Apr. 15th, 2017

sartorias: (JRRT)
A quick addendum to the Council of Elrond, before taking off to do family stuff—as usual, vastly spoilery

In Rivendell, the company is about to leave, and Elrond says, “Yet no oath or bond is laid on you to go further than you will.” When Gimli says that oaths can strengthen hearts, Elrond demurs, and that reflects earlier observations (again at the Council) that treason has caused most of the darkness hitherto.

This exchange underscores the developing argument about power and force. The Elves don’t make anyone do anything. They don’t require oaths or promises. Part of their atmosphere of melancholy might be their perception of the end of their time in this fair world, but also reflection on their own errors in this regard, in the last age. Treason happened among themselves, often by those who convinced themselves it was for the best of motives.

So anyway, this next chapter will see the Nine set out on their journey—or their quest.

Epic quests have become SOP in epic fantasy—some say a cliché, and make disparaging comments about characters roaming forests, fighting monsters and Orc-like nasties as they collect plot tokens. Okay, fair point.

In the letters, Tolkien has this to say: Men do go, and having history gone on journeys and quests, without any intention of acting out allegories of life. It is not true of the past or of the present to say that ‘ only the rich or those on vacation can take journeys’. Whether long or short, with an errand or simply to go ‘ there and back again’, is not of primary importance. As I tried to express it in Bilbo’s Walking Song, even an afternoon to evening walk may have important effects. When Sam had got no further than the Woody And he had already had an ‘ eye-opener.’

That’s such an important point, that eye-opener.

I don’t want to waste time disparaging Tolkien-inspired fantasies. I think every one of those, conscious homage or unconscious influence, is part of the long river of literature, which is always in conversation with itself.

There are some who took Tolkien’s tale, and retold it, consciously or unconsciously. People can and do borrow unconsciously; I don’t mean to blather on about my own stories, but I will say this: when mountain beings wandered into one of my ongoing tales, written when I was twenty-one, it took me two decades to realize that the influence behind them was Ents. Yeah, there’s me, as usual needing a whack from the cluestick by Captain Obvious. But they’d become their own thing, very different from Ents, even if the form they took was of tree-like beings that could walk when they wanted to.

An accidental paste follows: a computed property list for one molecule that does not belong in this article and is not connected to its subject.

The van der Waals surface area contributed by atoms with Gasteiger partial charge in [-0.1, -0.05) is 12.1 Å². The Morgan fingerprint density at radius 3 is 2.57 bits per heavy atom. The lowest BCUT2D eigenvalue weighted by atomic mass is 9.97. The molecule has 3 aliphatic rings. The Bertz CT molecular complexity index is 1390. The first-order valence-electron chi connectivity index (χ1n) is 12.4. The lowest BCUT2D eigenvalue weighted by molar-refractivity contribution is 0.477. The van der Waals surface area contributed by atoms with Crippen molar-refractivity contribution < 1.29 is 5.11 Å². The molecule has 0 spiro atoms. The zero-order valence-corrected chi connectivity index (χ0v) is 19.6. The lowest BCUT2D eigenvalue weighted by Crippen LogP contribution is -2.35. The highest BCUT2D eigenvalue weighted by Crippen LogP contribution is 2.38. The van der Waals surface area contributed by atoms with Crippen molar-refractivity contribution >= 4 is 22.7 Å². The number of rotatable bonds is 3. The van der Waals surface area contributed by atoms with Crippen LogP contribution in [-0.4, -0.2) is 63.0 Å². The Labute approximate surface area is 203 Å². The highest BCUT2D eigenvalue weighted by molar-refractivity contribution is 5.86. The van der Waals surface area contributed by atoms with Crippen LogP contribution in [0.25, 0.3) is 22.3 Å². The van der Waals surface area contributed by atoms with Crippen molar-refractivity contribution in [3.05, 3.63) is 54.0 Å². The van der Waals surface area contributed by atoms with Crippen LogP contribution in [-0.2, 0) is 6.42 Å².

And so I extrapolate my own experience to others: so many writers desired to prolong the profound effect LOTR had on them by telling their own tales, either in Tolkien’s world with fanfic, or in their own, wherein they couldn’t imagine any other world but one in which the good guys went West across the water, the bad guys lurked in the East, and there were elvish characters to cheer for and ugly orc-like monsters to vanquish.

Then there are those who wrote books to explore further, argue with, or counter various aspects of LOTR. I think this is still happening, that the trilogy has cast a very long shadow over literature, movies notwithstanding.

As for the plot token thing, it distresses me when people (usually who haven’t read LOTR, but some who have and were unimpressed) make the plot token claim.

I don’t see that. Plot token stories of any type, at least as I see it, are ones in which the characters toil their way through the story, traveling or not, but not changing through their experience They are the same after the monster fights as before, maybe having to wrap up some wounds.

That is not true of LOTR. I think the only one who doesn’t change through LOTR is Aragorn, but only because the Ring quest is a chapter in his very long life and goals.

Everybody else, yes. Frodo and Sam the most obvious. Legolas, who I’ve seen many claim has no personality, learns friendship with Gimli, but he will also be seduced by the sea. Gimli falls in love once and forever, knowing it’s hopeless. Gandalf takes on a power that undoes him, and he is sent back again, changed. Pippin and Merry grow in more ways than one, and Boromir gives in to the Ring’s lure—though he redeems himself before dying.

The quest isn’t the point, it’s what they do to get there: meanwhile, we don’t have forest juxtaposed with desert and then mountains, vaguely described by eager writers who might have grown up in cities and consider scenery as backdrop.

On this quest, the mountains, the forest, the rivers, the stones all have being, or self, and they matter.

May 2017

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